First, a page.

I'm reading through a proof of the existence of a nonmeasurable set. I've copied down the proof below more or less verbatim:

In particular, I am trying to understand the significance of why ##\alpha## has to be an irrational number. Would the proof not hold if we used any other number ##\alpha \in \mathbb{R}##? For your reference, this proof was given in Kolmogorov's "Elements of the Theory of Functions and Functional Analysis". I'd really appreciate if someone could explain this for me. Thanks!

If [itex]\alpha[/itex] were a rational number, say [itex]\alpha= p/q[/itex] for integers p and q, then [itex]n\apha[/itex] would be an integer for some n. The sets would not be "pairwise disjoint".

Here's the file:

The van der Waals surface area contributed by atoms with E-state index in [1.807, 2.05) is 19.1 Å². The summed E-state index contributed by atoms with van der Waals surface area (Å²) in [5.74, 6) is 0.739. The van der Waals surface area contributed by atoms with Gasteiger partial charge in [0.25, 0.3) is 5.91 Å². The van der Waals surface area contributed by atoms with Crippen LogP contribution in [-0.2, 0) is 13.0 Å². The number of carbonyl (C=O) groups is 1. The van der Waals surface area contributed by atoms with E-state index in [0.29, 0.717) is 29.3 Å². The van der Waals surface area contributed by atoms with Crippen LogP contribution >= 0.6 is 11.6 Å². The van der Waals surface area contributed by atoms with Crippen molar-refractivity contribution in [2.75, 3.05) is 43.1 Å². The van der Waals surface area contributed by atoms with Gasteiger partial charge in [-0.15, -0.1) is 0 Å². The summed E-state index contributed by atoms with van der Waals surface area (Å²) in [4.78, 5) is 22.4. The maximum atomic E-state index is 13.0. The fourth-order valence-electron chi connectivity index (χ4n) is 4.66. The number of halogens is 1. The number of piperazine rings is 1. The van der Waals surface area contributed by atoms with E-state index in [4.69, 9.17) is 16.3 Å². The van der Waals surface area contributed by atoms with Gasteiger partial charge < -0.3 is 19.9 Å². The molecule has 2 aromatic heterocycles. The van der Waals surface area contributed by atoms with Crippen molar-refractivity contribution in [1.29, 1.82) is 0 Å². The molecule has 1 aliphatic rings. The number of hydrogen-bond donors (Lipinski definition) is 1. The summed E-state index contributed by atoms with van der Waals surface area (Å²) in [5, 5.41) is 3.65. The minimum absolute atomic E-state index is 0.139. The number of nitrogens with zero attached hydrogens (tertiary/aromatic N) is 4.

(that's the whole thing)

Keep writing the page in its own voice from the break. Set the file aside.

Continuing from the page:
Ah okay I see. In the case that ##\alpha \in \mathbb{Q}##, each ##\Phi _n## is either pairwise disjoint or exactly equal to ##\Phi _m## (for example ##\Phi _0 = \Phi _{360}## if ##\alpha = 1##, assuming we are using degree angles), so that consequently we wouldn't have the the infinite union ##C = \bigcup _{n=-\infty}^\infty \Phi _n## but rather a finite union ##C = \bigcup _{n=1}^k \Phi _n ## after removing redundant sets, where the contradiction would no longer hold. Is this more or less what you are hinting at? Thanks!